Hong Kong hedge funds have found themselves in the crosshairs of the new laws introduced in the Cayman Islands targeting companies firms that shift their intellectual property to subsidiaries in low or zero-tax jurisdictions to lower liabilities, Bloomberg reported.
The Economic Substance Law, effective 1 January 2019, requires firms involved in a range of activities including funds management, banking, finance and leasing, to maintain a level of operational substance that is effectively commensurate with their income-generating activities. Similar laws were also introduced in other offshore jurisdictions like the British Virgin Islands and Bermuda.
The Cayman Economic Substance rule was not designed to target hedge funds. But funds' Cayman investment managers are caught by it, and will have to comply.
It captures Hong Kong firms more than elsewhere "because offshore management companies have been used less by European managers in recent years," according to Paul Hale, the global head of tax affairs at London-based Alternative Investment Management Association.
Many Hong Kong hedge funds use Cayman investment managers (while the Hong Kong firms are designated ‘investment advisers') because it's easier to get regulatory approval to set up in the offshore center. Using a Cayman investment manager as an umbrella, they can also more easily add offices elsewhere, and it has tax advantages for certain investors.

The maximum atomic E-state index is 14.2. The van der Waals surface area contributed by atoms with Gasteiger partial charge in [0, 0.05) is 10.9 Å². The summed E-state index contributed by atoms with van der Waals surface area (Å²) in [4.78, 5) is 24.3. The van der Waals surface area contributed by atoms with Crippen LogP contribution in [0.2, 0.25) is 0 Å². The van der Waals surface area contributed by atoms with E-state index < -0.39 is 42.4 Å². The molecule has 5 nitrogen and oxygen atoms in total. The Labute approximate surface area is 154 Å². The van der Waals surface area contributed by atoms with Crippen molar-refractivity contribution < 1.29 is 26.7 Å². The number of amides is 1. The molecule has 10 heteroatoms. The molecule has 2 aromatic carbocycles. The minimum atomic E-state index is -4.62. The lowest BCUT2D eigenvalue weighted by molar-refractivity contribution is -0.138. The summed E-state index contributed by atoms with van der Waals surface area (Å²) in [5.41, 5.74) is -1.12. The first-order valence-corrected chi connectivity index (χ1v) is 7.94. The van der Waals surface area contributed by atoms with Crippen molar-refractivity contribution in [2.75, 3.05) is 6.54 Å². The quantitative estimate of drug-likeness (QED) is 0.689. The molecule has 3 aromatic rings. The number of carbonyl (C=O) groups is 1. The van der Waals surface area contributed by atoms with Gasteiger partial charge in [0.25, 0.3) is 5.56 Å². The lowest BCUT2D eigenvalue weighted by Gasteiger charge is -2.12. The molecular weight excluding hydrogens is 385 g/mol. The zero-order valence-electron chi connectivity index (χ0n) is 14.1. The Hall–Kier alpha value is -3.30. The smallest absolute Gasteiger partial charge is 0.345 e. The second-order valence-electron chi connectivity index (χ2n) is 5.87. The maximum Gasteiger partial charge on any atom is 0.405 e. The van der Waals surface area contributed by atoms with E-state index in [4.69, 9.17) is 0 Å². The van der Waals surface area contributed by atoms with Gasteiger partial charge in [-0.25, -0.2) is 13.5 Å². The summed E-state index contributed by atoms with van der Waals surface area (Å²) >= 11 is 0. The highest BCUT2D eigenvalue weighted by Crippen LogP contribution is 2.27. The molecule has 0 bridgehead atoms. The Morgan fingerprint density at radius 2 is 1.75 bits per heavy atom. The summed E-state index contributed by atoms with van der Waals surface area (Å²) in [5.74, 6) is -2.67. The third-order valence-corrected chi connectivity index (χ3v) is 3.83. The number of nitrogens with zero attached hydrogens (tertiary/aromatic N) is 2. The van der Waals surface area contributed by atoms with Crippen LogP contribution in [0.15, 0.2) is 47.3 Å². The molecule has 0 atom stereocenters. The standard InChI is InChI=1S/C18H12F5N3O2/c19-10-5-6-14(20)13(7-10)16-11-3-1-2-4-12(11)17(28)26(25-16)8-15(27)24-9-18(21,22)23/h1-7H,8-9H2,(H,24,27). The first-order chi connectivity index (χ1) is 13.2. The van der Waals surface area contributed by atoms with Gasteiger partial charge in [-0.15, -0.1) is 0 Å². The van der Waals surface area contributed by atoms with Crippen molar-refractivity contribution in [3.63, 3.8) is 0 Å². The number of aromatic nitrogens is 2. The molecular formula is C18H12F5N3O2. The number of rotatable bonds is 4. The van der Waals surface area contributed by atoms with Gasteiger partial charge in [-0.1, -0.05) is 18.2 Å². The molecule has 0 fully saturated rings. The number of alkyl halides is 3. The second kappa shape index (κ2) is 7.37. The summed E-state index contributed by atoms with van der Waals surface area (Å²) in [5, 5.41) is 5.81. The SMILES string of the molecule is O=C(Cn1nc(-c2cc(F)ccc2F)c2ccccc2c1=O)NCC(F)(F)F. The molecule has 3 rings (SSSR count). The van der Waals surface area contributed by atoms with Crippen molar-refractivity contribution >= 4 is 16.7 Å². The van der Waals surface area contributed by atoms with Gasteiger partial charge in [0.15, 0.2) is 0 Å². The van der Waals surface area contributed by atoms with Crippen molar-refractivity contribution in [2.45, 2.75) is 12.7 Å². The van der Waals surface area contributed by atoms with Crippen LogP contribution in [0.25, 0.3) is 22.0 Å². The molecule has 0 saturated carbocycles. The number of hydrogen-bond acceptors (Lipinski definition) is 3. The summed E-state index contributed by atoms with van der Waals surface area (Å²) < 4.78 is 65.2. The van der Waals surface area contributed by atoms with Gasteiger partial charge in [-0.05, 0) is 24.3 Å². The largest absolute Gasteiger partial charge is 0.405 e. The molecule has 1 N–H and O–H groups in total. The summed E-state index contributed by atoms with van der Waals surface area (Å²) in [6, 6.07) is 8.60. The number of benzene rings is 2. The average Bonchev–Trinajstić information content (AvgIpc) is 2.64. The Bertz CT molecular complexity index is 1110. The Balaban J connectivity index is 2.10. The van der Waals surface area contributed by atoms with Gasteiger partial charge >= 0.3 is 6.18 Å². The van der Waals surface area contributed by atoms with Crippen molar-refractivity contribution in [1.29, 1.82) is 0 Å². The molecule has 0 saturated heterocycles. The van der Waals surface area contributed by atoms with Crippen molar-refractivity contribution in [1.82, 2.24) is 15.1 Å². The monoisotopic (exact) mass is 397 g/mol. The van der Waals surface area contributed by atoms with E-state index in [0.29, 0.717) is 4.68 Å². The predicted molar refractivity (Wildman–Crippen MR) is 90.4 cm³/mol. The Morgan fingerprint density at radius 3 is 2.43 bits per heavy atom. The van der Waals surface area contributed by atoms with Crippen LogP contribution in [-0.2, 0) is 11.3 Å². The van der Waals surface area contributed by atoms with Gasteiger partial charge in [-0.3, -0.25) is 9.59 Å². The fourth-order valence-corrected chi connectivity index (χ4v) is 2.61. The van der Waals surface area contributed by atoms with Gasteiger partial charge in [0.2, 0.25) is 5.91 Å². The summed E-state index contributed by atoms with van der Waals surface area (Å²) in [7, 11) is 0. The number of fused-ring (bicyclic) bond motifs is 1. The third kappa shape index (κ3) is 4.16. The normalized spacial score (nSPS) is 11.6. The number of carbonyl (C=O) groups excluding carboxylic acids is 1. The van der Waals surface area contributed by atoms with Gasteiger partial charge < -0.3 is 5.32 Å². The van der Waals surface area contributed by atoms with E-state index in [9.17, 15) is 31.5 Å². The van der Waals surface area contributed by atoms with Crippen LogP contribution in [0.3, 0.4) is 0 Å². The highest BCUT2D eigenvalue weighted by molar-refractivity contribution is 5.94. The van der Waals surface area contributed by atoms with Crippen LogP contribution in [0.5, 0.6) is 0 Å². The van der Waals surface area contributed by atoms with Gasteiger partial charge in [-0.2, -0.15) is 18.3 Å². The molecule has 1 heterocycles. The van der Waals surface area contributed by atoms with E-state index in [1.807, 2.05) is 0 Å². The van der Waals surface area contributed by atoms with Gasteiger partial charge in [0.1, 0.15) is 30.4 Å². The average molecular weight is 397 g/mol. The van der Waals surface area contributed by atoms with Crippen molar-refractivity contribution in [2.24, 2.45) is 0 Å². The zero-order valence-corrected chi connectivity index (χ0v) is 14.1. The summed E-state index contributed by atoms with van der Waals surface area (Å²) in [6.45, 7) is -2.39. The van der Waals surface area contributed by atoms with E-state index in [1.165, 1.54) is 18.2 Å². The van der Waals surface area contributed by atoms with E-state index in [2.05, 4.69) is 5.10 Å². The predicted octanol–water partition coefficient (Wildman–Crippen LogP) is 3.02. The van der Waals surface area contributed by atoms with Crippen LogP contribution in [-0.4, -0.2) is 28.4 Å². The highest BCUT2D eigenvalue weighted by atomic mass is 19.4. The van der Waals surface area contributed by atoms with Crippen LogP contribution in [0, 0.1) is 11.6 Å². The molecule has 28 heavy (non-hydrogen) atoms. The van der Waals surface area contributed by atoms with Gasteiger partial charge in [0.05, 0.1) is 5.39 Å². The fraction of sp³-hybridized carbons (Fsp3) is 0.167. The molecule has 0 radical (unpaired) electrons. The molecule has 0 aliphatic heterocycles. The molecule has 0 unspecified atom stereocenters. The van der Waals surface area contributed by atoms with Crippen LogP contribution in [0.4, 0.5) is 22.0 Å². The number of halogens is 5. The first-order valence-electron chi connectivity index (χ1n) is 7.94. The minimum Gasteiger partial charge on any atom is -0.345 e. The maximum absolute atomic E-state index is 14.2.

Failure to comply to the new rules could result in a fine of around $12,000 for first offenders. That could increase 10-fold in subsequent years, according to Alice Molan, a Hong Kong-based partner with Cayman law firm Walkers, who spoke to Bloomberg.
To comply with the requirements, they either have to set up an office there or outsourcing their income-generating activities covered by the rules to service providers in the Cayman Islands.
Entities will have annual reporting obligations to the Cayman tax information authority in respect of their compliance to the new rules from 2020. According to KPMG, there are heavy penalties for failing to satisfy economic substance requirements - the fine starts at $10,000 in the first year, and goes up to $100,000 in subsequent years. Entities may also be struck off the Register of Companies.